DresslerTheme

Dressler Variations, WoO 63: Beginning of the Theme

Similarly, we could add that Beethoven also ends with variations. The Diabelli Variations, Op. 120, which are amongst his last piano works, not only crown his creativity, but also, in the history of piano variations, are probably equaled only by Bach’s Goldberg Variations.

The panoply of variations within his multi-movement works also indicates how fundamental this technique is in Beethoven’s musical thinking. Consider, for example, the profound closing movement of the last piano sonata, Op. 111, or the grand finale of the 3rd Symphony.

Though the themes of these movements were usually Beethoven’s own inventions, here we will focus on the pieces composed as independent variation sets on popular melodies. This vantage point reveals some interesting finds.

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Countess Josephine von Clary-Aldringen (1777-1828)

It lets us see, for example, that Beethoven composed variations for the mandolin. In 1796 Beethoven composed his Andante with 6 Variations, WoO 44b, together with other short pieces for mandolin and piano, for the Countess Josephine von Clary-Aldringen, who played the instrument. Incidentally, these variations can also be played unmodified on the violin, thereby constituting an ideal (and easier) addition to Beethoven’s only “real” variations for the violin, the 12 Variations for Violin on “Se vuol ballare” by Mozart, WoO 40.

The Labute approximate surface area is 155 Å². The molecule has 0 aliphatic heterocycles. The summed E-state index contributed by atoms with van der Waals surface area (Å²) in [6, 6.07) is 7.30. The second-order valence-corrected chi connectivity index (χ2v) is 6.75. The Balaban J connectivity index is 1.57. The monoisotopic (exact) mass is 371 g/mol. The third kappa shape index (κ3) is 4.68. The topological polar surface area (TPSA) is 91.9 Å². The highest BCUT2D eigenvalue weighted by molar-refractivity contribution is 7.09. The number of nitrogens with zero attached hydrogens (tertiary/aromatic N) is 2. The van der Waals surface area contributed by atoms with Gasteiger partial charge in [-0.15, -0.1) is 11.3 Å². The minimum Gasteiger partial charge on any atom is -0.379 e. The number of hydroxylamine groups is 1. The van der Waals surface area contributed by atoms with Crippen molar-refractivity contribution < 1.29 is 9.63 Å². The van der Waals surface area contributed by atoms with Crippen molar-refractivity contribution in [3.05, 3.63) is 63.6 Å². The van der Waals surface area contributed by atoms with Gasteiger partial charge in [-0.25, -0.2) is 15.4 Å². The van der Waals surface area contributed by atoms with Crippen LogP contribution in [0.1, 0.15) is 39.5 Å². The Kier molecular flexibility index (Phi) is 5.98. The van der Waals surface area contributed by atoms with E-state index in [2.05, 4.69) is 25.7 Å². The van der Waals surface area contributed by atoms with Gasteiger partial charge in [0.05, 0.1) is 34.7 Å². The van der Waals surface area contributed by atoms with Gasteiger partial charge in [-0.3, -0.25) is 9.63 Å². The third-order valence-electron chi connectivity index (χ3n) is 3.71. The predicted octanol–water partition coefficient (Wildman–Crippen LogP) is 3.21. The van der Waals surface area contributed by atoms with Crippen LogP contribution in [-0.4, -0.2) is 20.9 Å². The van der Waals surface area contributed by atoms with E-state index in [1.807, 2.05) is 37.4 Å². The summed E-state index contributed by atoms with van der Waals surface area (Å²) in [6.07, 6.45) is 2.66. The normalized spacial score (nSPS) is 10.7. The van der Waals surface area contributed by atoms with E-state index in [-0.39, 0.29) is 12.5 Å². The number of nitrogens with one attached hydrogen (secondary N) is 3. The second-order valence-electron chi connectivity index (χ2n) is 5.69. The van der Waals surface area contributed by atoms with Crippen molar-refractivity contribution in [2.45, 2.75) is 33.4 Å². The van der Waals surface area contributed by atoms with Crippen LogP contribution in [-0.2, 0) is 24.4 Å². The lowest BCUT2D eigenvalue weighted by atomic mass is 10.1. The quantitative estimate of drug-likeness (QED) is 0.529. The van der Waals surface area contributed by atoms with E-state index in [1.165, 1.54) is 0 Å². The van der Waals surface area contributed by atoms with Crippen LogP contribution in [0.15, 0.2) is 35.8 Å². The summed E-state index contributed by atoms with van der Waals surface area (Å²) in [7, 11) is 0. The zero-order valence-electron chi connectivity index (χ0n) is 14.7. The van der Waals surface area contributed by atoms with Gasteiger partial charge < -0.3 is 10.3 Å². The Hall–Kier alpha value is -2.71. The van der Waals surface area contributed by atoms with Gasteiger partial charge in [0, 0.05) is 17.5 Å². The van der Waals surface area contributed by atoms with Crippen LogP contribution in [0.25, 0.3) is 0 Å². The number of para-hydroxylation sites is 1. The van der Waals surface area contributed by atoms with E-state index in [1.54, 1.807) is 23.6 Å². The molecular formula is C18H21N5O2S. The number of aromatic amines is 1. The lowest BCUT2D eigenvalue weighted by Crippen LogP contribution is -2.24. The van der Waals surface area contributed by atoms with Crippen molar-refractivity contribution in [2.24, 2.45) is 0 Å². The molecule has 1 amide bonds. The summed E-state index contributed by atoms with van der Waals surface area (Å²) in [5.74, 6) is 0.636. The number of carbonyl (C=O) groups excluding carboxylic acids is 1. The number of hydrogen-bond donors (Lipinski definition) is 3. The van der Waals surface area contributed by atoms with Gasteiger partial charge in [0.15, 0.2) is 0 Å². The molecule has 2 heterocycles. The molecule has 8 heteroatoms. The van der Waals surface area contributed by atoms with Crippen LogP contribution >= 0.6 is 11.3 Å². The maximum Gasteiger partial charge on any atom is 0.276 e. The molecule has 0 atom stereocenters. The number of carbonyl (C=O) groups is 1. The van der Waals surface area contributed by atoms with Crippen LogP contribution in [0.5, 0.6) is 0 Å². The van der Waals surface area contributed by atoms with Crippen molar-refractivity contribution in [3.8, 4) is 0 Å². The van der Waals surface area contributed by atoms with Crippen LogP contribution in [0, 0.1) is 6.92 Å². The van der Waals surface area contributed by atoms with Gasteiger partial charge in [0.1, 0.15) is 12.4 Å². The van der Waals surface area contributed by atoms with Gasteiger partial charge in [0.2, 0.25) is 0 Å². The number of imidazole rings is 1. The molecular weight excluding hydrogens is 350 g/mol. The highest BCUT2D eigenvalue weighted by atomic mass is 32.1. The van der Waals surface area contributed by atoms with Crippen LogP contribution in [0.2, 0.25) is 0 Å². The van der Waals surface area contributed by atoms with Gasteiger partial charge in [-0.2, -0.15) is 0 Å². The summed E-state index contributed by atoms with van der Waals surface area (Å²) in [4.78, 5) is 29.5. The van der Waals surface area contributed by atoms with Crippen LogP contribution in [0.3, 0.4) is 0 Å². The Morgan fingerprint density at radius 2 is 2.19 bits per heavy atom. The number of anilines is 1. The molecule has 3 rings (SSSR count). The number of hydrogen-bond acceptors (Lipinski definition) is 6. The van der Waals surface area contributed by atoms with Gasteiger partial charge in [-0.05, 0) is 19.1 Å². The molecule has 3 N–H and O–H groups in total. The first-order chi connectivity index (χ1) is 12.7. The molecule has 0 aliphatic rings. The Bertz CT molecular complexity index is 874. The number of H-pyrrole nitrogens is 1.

The vast majority of Beethoven’s variations were, however, written for piano solo, which was an ideal vehicle for Beethoven, one of the greatest piano virtuosos of his time, to present his own pianistic and compositional skills to audiences. His 24 Variations on “Venni Amore” by Vincenzio Righini, WoO 65, require so much technical skill that when he visited the renowned pianist Franz Xaver Sterkel in 1791, Sterkel declared these variations too difficult. In response, Beethoven not only performed his complete composition at the piano from memory, but, to the astonishment of the listeners, also virtuosically improvised further variations on the theme.

VenniAmore

Variations on “Venni Amore,” WoO 65: Beginning of the 9th Variation

Amongst the more pianistically demanding works of this kind are the 7 Variations on “Kind, willst du ruhig schlafen,” WoO 75, a canzonetta from an opera by the now almost entirely forgotten composer Peter von Winter. The opening of the text could be reminiscent of a kind of lullaby, though not at all suited to the coquettish melody in 2/4 time.

WinterTheme

Variations on “Kind, willst du ruhig schlafen,” WoO 75

And, in fact, it’s actually a facetious song by three girls wanting to talk a friend out of her heartache:

Child! If you’d easily sleep,
Follow my custom,
And flirt, just as with monkeys,
Also with the men:
Tease and taunt them.

Don’t let them steal your heart!